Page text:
In Texas (and probably some other places, too) you have to choose your power provider. A handy website is provided for you to do this. It's called Power to Choose. Here's a handy way to figure to which service you should choose to get the lowest bill.

I'm going to keep things simple and only deal with the fixed-rate plans. I'm going to make the assumption that your energy usage is between 500 and 2000 kWh/mo. I'm also going to assume that all of the fixed-rate plans have prices that are linear within the 500 to 1000 and 1000 to 2000 kWh regions.

## 1) Determine you current power usage

Check your bills over the past twelve months. Find your average energy usage over those twelve months. For example, my average energy usage was `E_avg = 684 kWh/mo`

. This puts me in the 500 to 1000 kWh/mo range. My examples below will assume you're in this range too. If you're not, then just replace the numbers with those for 1000 and 2000 kWh/mo.

## 2) Calculate your cost per kWh

The plans on Power to Choose are tricky. Some providers have really low costs at 500 kWh/mo, but they quickly skyrocket as you approach 1000 kWh/mo. The trickiest part is that while your bill each month will follow this linear trend, your cost per kWh will not. This means that you can't just choose the plan with the lowest cost per kWh for 500 or 1000 kWh/mo.

Use the formula,

(R_500*500+(E_avg-500)/(1000-500)*(R_1000*1000-R_500*500))/E_avg

Where R_500 is the price/kWh at 500 kWh, R_1000 is the price/kWh at 1000 kWh, and E_avg is your average energy usage each month.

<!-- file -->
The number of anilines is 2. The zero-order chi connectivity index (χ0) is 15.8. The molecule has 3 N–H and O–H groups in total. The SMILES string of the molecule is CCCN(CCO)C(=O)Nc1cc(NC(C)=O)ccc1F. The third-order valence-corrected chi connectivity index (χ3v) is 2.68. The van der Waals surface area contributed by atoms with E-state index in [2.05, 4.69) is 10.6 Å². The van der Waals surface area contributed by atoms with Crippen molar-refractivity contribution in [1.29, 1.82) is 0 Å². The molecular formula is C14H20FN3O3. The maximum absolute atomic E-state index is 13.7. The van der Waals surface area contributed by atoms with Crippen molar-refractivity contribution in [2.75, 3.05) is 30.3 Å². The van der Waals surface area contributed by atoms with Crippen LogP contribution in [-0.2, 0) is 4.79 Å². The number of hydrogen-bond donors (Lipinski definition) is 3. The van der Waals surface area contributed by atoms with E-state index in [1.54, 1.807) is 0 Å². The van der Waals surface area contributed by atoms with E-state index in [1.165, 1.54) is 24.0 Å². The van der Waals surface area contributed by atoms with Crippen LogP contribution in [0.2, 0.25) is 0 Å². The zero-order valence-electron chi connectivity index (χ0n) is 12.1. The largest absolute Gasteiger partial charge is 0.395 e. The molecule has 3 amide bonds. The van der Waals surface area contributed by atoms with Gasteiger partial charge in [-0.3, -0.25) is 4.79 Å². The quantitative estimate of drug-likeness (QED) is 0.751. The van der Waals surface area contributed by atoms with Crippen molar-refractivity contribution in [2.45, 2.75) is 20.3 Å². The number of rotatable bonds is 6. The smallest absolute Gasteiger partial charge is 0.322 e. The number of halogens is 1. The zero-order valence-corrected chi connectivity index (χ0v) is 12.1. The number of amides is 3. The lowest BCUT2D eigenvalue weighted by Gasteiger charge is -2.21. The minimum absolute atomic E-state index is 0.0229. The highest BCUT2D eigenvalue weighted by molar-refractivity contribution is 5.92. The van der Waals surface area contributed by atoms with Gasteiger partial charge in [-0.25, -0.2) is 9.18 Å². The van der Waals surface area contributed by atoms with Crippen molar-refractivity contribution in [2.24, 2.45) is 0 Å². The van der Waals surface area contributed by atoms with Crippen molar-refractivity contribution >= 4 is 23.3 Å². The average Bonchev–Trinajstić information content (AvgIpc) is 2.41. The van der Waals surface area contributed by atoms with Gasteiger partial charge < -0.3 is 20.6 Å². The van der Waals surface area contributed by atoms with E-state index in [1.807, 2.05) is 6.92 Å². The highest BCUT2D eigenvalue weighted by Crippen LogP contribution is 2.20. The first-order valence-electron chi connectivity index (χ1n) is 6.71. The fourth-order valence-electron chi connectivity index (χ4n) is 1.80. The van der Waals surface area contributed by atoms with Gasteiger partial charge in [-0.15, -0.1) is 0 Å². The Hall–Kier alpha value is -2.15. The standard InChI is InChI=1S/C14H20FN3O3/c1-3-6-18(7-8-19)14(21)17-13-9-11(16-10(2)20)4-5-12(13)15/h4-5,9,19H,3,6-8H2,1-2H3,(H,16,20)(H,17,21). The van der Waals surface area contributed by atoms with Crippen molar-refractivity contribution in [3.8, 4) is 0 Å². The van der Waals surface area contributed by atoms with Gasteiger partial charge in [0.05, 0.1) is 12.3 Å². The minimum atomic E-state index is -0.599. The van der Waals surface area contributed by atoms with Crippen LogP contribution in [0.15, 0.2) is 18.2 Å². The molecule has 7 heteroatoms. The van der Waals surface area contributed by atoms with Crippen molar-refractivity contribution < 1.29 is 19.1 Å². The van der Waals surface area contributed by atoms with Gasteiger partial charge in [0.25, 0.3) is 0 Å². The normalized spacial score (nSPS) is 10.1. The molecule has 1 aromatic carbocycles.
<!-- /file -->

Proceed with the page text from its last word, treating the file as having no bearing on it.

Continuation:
For example, using the first provider in the image (R_500=6¢, R_1000=9.3¢), and my average energy usage over the last year (E_avg=684):

(0.06*500+(684-500)/(1000-500)*(0.093*1000-0.06*500))/684

(30+(184)/(500)*(93-30))/684

(30+0.368*63)/684

(53.184)/684

$0.078/kWh

7.8¢/kWh

I applied this formula in Excel to the first page of providers (sorted based on PRICE/kWh), and I found that the third option was the cheapest option for me. The first two options look the cheapest upon first glance, but the slope at which their rates increase is positive whereas the third plan has a negative slope. At a certain point past 500 kWh, the third plan becomes cheaper than both of the first two plans. (I'll leave it as an exercise for the reader to determine the exact point at which this occurs.)

Here are the costs per kWh at a usage of 684 kWh/mo for the plans in the image if you wish to implement my formula in Excel and check it against what I've already done:

Company | Plan | Rate @ 684 kWh (¢/kWh) |
---|---|---|

Discount Power | Premier - 12 | 7.8 |

Power Express | #Apartment12 | 7.8 |

Green Mountain Energy | Pollution Free Conserve 12 Choice | 6.9 |

Discount Power | Saver - NO GIMMICKS - 12 | 7.1 |

Photo by João André O. Dias